In the spirit of the month of Thanksgiving, we will explore an American Indian nation and its wedding customs. The Cherokee Indian Nation has been regarded as one of the most socially advanced Native American tribes, since their first introduction to European settlers in the late 1600’s. Their culture is vibrant and deeply rooted in nature, customs, and beliefs. The perfect illustration of which is the Cherokee wedding, which we will explore in this post.
A Cherokee wedding ceremony is a beautiful event, and the ancient ceremonies may have differed from clan to clan. However, there are some common ritual elements shared within the Cherokee culture. For example, during the ceremony both bride and groom are covered in a blue blanket. This symbolizes their lives as separate entities, and then further through the ceremony, a priest or priestess removes each blanket and covers the couple with one white blanket, symbolizing their new life together. The couple would also drink out of a Wedding Vase, which had two openings for both the bride and groom to drink at the same time.
Before the custom of switching rings became the modern norm, the bride and groom would have traded food items. The groom would bring venison or other game to symbolize his capability to provide as a hunter. The bride would provide corn or another grain to show her ability to provide nourishment and careful attention to the household. This reflects the roles of Kanati (first man) and Selu (first woman).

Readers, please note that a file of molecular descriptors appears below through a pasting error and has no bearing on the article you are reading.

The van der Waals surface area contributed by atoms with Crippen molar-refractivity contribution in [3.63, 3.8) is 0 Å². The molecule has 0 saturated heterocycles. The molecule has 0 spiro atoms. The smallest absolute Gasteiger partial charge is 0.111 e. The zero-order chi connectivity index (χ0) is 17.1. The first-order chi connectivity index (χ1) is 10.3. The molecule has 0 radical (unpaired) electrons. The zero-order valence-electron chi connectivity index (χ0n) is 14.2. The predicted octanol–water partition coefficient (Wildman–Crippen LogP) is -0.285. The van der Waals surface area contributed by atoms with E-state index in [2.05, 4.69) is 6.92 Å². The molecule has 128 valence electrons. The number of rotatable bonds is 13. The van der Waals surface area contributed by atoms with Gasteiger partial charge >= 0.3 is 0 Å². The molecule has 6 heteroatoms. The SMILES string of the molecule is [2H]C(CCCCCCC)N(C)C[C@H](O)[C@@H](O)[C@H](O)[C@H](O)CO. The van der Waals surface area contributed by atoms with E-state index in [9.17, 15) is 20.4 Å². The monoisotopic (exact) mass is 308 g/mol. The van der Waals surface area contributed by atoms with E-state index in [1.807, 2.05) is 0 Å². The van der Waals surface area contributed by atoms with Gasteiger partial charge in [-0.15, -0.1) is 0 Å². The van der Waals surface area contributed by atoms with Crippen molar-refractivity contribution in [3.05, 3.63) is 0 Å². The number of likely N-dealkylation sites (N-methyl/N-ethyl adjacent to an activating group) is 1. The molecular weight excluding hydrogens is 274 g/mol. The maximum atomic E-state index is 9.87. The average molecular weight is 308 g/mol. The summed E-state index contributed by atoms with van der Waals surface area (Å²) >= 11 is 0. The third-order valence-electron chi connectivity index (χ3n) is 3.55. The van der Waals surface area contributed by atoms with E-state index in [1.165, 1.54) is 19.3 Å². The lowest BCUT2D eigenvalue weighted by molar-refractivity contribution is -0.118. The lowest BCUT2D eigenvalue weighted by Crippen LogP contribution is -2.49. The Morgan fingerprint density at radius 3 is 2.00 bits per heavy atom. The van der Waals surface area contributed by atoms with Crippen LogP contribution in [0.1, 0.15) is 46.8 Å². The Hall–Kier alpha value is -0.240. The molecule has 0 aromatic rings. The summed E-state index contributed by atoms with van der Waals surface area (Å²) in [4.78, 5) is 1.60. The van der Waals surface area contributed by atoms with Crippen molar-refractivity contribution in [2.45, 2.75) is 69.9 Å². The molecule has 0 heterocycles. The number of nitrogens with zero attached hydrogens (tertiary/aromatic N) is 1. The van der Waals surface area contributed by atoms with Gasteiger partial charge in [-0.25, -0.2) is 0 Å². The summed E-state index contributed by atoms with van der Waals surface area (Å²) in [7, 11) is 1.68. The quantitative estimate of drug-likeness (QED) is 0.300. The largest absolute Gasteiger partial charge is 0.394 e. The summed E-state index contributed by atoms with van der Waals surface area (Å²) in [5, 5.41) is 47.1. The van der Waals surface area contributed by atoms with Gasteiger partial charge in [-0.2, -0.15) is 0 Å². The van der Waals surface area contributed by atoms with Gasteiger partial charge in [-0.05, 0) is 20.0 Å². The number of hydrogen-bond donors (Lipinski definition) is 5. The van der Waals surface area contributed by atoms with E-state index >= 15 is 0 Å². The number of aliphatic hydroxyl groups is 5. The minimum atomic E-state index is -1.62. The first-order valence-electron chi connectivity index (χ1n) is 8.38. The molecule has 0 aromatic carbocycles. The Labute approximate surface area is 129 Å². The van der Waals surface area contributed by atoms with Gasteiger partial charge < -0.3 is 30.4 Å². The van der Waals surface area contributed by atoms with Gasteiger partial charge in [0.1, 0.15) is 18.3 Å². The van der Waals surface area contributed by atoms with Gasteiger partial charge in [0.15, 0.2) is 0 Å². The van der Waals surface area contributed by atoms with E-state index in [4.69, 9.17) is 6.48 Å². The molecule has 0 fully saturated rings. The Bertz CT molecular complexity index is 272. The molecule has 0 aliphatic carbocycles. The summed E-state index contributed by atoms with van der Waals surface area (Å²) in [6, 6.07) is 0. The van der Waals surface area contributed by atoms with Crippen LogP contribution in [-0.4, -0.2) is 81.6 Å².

The spot of the ceremony would be carefully chosen, and would endure an extensive blessing process that lasted for seven days. A sacred fire was built, where the priest/priestess would guide the bride and groom. They were blessed, as were all of the guests and participants in the ceremony. Songs would be sung, and because the Cherokee society clanship was matrilineal – both her mother and her eldest brother would represent the bride at the ceremony. The eldest brother has an important role in the future children’s’ lives for the new couple: the uncle in Cherokee culture guides the children in spiritual and religious teachings.
While certain aspects of wedding culture may no longer be observed in Cherokee traditions, there are some beautiful beliefs that are still incorporated into modern ceremonies. It is important to note that adding any amount of ancient tradition into a wedding ceremony or celebration is a beautiful and eye-opening experience for the bride, groom and guests as well.